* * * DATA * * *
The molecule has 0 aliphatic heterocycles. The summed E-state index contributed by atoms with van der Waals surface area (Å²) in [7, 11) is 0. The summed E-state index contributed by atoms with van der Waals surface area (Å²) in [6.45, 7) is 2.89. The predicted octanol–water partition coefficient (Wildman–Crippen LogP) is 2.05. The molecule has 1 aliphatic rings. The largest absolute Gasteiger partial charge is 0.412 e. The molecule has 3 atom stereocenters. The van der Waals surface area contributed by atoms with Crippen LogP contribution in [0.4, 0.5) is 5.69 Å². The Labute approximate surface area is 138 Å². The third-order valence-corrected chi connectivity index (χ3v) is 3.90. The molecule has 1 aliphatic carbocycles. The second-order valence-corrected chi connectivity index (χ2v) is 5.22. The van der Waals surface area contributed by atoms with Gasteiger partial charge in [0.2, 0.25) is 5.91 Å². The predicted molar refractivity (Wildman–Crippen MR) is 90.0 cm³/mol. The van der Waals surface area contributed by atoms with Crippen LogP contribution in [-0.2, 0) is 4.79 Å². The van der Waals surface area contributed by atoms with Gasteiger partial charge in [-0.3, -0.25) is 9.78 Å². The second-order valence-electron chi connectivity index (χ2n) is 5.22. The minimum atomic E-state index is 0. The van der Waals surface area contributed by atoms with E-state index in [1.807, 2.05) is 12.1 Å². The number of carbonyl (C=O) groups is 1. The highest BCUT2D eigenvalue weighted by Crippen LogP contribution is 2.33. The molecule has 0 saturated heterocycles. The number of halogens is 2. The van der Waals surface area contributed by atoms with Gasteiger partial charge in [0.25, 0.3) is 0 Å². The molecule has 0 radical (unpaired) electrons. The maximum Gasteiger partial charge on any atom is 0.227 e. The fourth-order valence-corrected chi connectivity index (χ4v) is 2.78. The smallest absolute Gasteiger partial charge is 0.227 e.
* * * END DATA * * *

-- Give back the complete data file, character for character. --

The molecule has 0 aliphatic heterocycles. The summed E-state index contributed by atoms with van der Waals surface area (Å²) in [7, 11) is 0. The summed E-state index contributed by atoms with van der Waals surface area (Å²) in [6.45, 7) is 2.89. The predicted octanol–water partition coefficient (Wildman–Crippen LogP) is 2.05. The molecule has 1 aliphatic rings. The largest absolute Gasteiger partial charge is 0.412 e. The molecule has 3 atom stereocenters. The van der Waals surface area contributed by atoms with Crippen LogP contribution in [0.4, 0.5) is 5.69 Å². The Labute approximate surface area is 138 Å². The third-order valence-corrected chi connectivity index (χ3v) is 3.90. The molecule has 1 aliphatic carbocycles. The second-order valence-corrected chi connectivity index (χ2v) is 5.22. The van der Waals surface area contributed by atoms with Gasteiger partial charge in [0.2, 0.25) is 5.91 Å². The predicted molar refractivity (Wildman–Crippen MR) is 90.0 cm³/mol. The van der Waals surface area contributed by atoms with Crippen LogP contribution in [-0.2, 0) is 4.79 Å². The van der Waals surface area contributed by atoms with Gasteiger partial charge in [-0.3, -0.25) is 9.78 Å². The second-order valence-electron chi connectivity index (χ2n) is 5.22. The minimum atomic E-state index is 0. The van der Waals surface area contributed by atoms with E-state index in [1.807, 2.05) is 12.1 Å². The number of carbonyl (C=O) groups is 1. The highest BCUT2D eigenvalue weighted by Crippen LogP contribution is 2.33. The molecule has 0 saturated heterocycles. The number of halogens is 2. The van der Waals surface area contributed by atoms with Gasteiger partial charge in [0.25, 0.3) is 0 Å². The molecule has 0 radical (unpaired) electrons. The maximum Gasteiger partial charge on any atom is 0.227 e. The fourth-order valence-corrected chi connectivity index (χ4v) is 2.78. The smallest absolute Gasteiger partial charge is 0.227 e.